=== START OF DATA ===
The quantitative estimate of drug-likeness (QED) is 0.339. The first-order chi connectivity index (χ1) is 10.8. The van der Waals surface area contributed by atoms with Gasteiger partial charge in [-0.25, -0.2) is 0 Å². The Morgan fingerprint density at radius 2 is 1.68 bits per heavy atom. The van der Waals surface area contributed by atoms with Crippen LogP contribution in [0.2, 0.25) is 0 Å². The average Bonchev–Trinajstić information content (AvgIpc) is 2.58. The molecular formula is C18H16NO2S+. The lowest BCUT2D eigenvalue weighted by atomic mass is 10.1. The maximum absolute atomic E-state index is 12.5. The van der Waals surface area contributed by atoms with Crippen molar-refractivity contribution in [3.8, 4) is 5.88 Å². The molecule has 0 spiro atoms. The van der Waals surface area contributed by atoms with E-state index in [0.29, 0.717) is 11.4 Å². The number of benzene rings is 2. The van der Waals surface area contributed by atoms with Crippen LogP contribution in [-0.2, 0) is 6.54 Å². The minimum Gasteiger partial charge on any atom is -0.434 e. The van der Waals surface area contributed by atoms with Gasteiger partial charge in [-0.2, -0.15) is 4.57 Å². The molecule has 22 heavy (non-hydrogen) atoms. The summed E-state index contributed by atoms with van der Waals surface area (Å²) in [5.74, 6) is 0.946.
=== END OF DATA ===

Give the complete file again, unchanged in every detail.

The quantitative estimate of drug-likeness (QED) is 0.339. The first-order chi connectivity index (χ1) is 10.8. The van der Waals surface area contributed by atoms with Gasteiger partial charge in [-0.25, -0.2) is 0 Å². The Morgan fingerprint density at radius 2 is 1.68 bits per heavy atom. The van der Waals surface area contributed by atoms with Crippen LogP contribution in [0.2, 0.25) is 0 Å². The average Bonchev–Trinajstić information content (AvgIpc) is 2.58. The molecular formula is C18H16NO2S+. The lowest BCUT2D eigenvalue weighted by atomic mass is 10.1. The maximum absolute atomic E-state index is 12.5. The van der Waals surface area contributed by atoms with Crippen molar-refractivity contribution in [3.8, 4) is 5.88 Å². The molecule has 0 spiro atoms. The van der Waals surface area contributed by atoms with E-state index in [0.29, 0.717) is 11.4 Å². The number of benzene rings is 2. The van der Waals surface area contributed by atoms with Crippen LogP contribution in [-0.2, 0) is 6.54 Å². The minimum Gasteiger partial charge on any atom is -0.434 e. The van der Waals surface area contributed by atoms with Gasteiger partial charge in [-0.2, -0.15) is 4.57 Å². The molecule has 22 heavy (non-hydrogen) atoms. The summed E-state index contributed by atoms with van der Waals surface area (Å²) in [5.74, 6) is 0.946.